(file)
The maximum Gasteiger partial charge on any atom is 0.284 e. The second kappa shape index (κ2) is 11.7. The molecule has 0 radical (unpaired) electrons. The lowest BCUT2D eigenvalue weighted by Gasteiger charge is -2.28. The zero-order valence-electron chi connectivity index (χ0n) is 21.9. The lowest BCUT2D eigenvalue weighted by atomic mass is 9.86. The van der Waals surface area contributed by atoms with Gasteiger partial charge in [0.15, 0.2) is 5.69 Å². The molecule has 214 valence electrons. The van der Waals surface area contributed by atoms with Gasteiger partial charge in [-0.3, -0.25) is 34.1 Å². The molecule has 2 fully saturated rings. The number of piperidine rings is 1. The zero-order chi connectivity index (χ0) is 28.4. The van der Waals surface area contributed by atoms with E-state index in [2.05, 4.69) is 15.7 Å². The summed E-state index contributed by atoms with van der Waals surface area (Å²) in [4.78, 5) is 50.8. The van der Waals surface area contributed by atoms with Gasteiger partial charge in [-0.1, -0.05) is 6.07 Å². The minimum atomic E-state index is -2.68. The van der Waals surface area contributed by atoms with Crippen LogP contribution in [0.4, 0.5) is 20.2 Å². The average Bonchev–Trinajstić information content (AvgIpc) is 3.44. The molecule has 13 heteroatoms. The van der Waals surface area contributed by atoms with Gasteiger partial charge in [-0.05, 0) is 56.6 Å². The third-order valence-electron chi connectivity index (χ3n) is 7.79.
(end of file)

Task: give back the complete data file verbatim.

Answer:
The maximum Gasteiger partial charge on any atom is 0.284 e. The second kappa shape index (κ2) is 11.7. The molecule has 0 radical (unpaired) electrons. The lowest BCUT2D eigenvalue weighted by Gasteiger charge is -2.28. The zero-order valence-electron chi connectivity index (χ0n) is 21.9. The lowest BCUT2D eigenvalue weighted by atomic mass is 9.86. The van der Waals surface area contributed by atoms with Gasteiger partial charge in [0.15, 0.2) is 5.69 Å². The molecule has 214 valence electrons. The van der Waals surface area contributed by atoms with Gasteiger partial charge in [-0.3, -0.25) is 34.1 Å². The molecule has 2 fully saturated rings. The number of piperidine rings is 1. The zero-order chi connectivity index (χ0) is 28.4. The van der Waals surface area contributed by atoms with E-state index in [2.05, 4.69) is 15.7 Å². The summed E-state index contributed by atoms with van der Waals surface area (Å²) in [4.78, 5) is 50.8. The van der Waals surface area contributed by atoms with Gasteiger partial charge in [-0.1, -0.05) is 6.07 Å². The minimum atomic E-state index is -2.68. The van der Waals surface area contributed by atoms with Crippen LogP contribution in [0.4, 0.5) is 20.2 Å². The average Bonchev–Trinajstić information content (AvgIpc) is 3.44. The molecule has 13 heteroatoms. The van der Waals surface area contributed by atoms with Gasteiger partial charge in [-0.05, 0) is 56.6 Å². The third-order valence-electron chi connectivity index (χ3n) is 7.79.